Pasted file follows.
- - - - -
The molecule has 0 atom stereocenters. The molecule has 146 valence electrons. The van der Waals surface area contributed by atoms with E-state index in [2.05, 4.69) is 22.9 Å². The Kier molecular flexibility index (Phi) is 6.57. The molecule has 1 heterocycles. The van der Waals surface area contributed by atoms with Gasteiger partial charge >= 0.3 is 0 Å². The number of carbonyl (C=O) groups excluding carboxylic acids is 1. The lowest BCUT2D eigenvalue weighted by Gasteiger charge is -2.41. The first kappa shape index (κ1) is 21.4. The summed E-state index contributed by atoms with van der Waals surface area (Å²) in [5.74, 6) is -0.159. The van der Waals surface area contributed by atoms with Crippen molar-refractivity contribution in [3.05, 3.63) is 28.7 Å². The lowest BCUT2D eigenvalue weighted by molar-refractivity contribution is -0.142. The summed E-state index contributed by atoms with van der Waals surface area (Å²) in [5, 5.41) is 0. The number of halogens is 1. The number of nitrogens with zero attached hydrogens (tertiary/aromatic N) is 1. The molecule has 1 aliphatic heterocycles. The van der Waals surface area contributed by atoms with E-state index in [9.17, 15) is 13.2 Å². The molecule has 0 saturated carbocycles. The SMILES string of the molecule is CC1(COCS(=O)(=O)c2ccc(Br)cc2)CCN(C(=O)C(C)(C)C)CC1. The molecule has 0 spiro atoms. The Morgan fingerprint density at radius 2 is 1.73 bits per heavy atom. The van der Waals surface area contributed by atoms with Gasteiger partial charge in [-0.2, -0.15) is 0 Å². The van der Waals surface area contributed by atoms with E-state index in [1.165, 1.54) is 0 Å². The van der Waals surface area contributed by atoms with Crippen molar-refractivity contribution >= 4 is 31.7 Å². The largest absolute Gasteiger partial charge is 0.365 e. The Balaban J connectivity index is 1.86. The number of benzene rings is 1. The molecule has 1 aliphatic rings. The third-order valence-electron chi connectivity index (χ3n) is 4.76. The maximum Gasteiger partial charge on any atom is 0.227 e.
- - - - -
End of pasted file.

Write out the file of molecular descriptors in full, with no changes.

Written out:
The molecule has 0 atom stereocenters. The molecule has 146 valence electrons. The van der Waals surface area contributed by atoms with E-state index in [2.05, 4.69) is 22.9 Å². The Kier molecular flexibility index (Phi) is 6.57. The molecule has 1 heterocycles. The van der Waals surface area contributed by atoms with Gasteiger partial charge >= 0.3 is 0 Å². The number of carbonyl (C=O) groups excluding carboxylic acids is 1. The lowest BCUT2D eigenvalue weighted by Gasteiger charge is -2.41. The first kappa shape index (κ1) is 21.4. The summed E-state index contributed by atoms with van der Waals surface area (Å²) in [5.74, 6) is -0.159. The van der Waals surface area contributed by atoms with Crippen molar-refractivity contribution in [3.05, 3.63) is 28.7 Å². The lowest BCUT2D eigenvalue weighted by molar-refractivity contribution is -0.142. The summed E-state index contributed by atoms with van der Waals surface area (Å²) in [5, 5.41) is 0. The number of halogens is 1. The number of nitrogens with zero attached hydrogens (tertiary/aromatic N) is 1. The molecule has 1 aliphatic heterocycles. The van der Waals surface area contributed by atoms with E-state index in [9.17, 15) is 13.2 Å². The molecule has 0 saturated carbocycles. The SMILES string of the molecule is CC1(COCS(=O)(=O)c2ccc(Br)cc2)CCN(C(=O)C(C)(C)C)CC1. The molecule has 0 spiro atoms. The Morgan fingerprint density at radius 2 is 1.73 bits per heavy atom. The van der Waals surface area contributed by atoms with Gasteiger partial charge in [-0.2, -0.15) is 0 Å². The van der Waals surface area contributed by atoms with E-state index in [1.165, 1.54) is 0 Å². The van der Waals surface area contributed by atoms with Crippen molar-refractivity contribution >= 4 is 31.7 Å². The largest absolute Gasteiger partial charge is 0.365 e. The Balaban J connectivity index is 1.86. The number of benzene rings is 1. The molecule has 1 aliphatic rings. The third-order valence-electron chi connectivity index (χ3n) is 4.76. The maximum Gasteiger partial charge on any atom is 0.227 e.